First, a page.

Fawcett comics tried to break into a niche market with this title in 1950. Following World War II, African-Americans were becoming a more significant force in the American marketplace. This appears to be an attempt to capitalize on that. Did it work? Well, it lasted for only three issues. The blacks portrayed are all very light-skinned and the stories are interchangeable with those featuring white characters. And although other Fawcett comic books were advertised in this title, Negro Romance does not appear to have been advertised in any other Fawcett title. Subtle racism made good marketing sense in 1950.
In 1955, Charlton Comics took over the title, beginning with issue #4, which was basically a reprint of issue #2 from Fawcett. With issue #5 Charlton to Romantic Secrets, abandoning the racial theme.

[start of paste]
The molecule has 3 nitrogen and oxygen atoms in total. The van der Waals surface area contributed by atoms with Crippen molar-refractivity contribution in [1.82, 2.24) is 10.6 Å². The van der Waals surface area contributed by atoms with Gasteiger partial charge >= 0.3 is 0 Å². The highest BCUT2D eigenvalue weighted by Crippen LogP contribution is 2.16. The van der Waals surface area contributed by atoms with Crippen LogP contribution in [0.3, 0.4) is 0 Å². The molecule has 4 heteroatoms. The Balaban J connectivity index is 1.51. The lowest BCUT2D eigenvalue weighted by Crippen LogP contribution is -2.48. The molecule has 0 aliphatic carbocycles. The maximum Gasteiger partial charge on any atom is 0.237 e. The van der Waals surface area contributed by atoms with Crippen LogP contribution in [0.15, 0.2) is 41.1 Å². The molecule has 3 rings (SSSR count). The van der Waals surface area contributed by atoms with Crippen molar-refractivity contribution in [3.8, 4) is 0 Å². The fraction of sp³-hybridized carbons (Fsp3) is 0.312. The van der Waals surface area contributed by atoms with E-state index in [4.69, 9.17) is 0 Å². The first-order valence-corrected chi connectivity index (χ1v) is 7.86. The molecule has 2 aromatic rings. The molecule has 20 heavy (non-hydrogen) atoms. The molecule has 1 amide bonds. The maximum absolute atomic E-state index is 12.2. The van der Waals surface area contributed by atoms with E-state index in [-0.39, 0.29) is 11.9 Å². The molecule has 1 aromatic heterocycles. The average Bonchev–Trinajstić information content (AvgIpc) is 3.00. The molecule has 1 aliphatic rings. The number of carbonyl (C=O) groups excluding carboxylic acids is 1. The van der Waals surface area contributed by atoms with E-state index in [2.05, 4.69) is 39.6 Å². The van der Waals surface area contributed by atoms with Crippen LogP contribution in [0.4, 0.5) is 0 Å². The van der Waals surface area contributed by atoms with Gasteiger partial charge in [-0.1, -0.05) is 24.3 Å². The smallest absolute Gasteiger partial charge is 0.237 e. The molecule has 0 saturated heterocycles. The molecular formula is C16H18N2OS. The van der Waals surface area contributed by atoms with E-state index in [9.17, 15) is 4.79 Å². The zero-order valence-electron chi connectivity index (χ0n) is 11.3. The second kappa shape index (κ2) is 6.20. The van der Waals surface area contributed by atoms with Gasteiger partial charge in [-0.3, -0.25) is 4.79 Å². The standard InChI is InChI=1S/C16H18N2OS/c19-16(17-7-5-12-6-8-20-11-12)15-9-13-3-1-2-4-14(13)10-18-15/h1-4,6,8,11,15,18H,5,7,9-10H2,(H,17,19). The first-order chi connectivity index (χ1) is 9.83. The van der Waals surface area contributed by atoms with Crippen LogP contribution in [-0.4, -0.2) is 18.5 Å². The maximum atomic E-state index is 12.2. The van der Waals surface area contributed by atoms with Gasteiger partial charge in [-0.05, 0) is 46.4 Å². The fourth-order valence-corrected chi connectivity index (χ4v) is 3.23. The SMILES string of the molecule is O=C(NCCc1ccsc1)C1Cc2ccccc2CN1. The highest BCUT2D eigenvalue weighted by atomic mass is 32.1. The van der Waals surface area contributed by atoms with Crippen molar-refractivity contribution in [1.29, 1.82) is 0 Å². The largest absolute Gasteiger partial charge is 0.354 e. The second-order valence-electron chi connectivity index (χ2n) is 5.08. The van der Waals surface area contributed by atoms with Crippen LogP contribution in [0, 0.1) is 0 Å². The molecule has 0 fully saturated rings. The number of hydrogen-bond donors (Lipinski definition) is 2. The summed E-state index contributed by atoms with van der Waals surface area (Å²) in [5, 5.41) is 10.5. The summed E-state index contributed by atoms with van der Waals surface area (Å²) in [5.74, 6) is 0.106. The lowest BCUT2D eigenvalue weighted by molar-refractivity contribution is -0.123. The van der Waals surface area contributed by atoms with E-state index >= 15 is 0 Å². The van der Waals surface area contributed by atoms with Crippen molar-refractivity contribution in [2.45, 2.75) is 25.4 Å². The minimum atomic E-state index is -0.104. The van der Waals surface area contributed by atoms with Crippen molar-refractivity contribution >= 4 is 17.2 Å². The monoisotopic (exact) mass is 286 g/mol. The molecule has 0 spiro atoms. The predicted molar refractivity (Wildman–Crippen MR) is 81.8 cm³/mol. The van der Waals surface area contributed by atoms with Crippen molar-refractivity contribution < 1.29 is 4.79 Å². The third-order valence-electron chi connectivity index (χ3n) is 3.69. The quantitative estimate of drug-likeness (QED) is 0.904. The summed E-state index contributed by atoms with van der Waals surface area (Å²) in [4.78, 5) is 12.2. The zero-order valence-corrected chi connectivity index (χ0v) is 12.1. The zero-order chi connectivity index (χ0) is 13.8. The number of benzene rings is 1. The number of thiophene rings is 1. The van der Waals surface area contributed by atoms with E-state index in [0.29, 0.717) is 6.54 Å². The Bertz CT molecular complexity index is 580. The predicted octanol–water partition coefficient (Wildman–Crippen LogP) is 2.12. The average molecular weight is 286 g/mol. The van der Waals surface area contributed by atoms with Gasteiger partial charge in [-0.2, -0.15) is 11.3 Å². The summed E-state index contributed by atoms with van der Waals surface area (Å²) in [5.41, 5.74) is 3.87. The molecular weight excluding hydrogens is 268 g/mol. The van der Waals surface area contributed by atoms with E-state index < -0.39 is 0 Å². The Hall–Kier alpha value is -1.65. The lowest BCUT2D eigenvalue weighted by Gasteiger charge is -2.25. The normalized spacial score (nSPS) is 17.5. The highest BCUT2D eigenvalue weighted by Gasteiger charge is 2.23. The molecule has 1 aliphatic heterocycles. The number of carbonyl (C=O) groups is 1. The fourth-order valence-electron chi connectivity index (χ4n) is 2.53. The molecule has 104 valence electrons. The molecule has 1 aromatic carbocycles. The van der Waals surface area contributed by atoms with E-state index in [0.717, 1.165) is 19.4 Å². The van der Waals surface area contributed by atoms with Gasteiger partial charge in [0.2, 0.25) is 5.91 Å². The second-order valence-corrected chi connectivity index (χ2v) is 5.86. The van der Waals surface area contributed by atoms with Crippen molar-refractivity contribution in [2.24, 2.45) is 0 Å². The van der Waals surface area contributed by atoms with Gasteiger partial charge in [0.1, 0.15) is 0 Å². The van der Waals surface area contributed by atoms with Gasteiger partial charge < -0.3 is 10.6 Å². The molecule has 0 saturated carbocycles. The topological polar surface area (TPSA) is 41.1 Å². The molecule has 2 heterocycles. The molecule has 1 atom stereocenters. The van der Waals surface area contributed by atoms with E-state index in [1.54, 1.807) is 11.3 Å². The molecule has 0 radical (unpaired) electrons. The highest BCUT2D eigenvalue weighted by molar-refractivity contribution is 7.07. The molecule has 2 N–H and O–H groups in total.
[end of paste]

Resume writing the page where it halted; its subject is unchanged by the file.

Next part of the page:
Negro Romance was created, edited and written by Roy Ald, who was European-American. Alvin Hollingsworth, the first African-American artist hired by Fawcett, did the artwork.
Enjoy this curio from the past.
For those interested, here's a transcript from an episode of the PBS series History Detectives, in which they delve into the history of this title: